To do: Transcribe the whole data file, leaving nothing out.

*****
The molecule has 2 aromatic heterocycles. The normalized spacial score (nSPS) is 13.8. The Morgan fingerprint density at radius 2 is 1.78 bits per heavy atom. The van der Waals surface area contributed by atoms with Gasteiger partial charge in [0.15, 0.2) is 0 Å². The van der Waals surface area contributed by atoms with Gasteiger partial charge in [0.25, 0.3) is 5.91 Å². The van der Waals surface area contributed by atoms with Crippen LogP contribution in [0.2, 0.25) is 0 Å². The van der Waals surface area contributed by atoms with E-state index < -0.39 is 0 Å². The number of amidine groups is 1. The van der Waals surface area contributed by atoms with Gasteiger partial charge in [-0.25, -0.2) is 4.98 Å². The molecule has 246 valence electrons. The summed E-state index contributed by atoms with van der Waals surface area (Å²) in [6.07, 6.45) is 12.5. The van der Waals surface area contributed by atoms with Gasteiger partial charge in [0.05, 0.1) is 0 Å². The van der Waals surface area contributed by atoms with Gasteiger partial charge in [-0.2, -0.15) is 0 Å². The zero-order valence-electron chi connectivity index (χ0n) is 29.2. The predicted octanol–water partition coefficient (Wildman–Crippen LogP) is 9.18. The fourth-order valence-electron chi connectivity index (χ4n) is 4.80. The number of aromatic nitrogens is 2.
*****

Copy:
The molecule has 2 aromatic heterocycles. The normalized spacial score (nSPS) is 13.8. The Morgan fingerprint density at radius 2 is 1.78 bits per heavy atom. The van der Waals surface area contributed by atoms with Gasteiger partial charge in [0.15, 0.2) is 0 Å². The van der Waals surface area contributed by atoms with Gasteiger partial charge in [0.25, 0.3) is 5.91 Å². The van der Waals surface area contributed by atoms with Crippen LogP contribution in [0.2, 0.25) is 0 Å². The van der Waals surface area contributed by atoms with E-state index < -0.39 is 0 Å². The number of amidine groups is 1. The van der Waals surface area contributed by atoms with Gasteiger partial charge in [-0.25, -0.2) is 4.98 Å². The molecule has 246 valence electrons. The summed E-state index contributed by atoms with van der Waals surface area (Å²) in [6.07, 6.45) is 12.5. The van der Waals surface area contributed by atoms with Gasteiger partial charge in [0.05, 0.1) is 0 Å². The van der Waals surface area contributed by atoms with Gasteiger partial charge in [-0.2, -0.15) is 0 Å². The zero-order valence-electron chi connectivity index (χ0n) is 29.2. The predicted octanol–water partition coefficient (Wildman–Crippen LogP) is 9.18. The fourth-order valence-electron chi connectivity index (χ4n) is 4.80. The number of aromatic nitrogens is 2.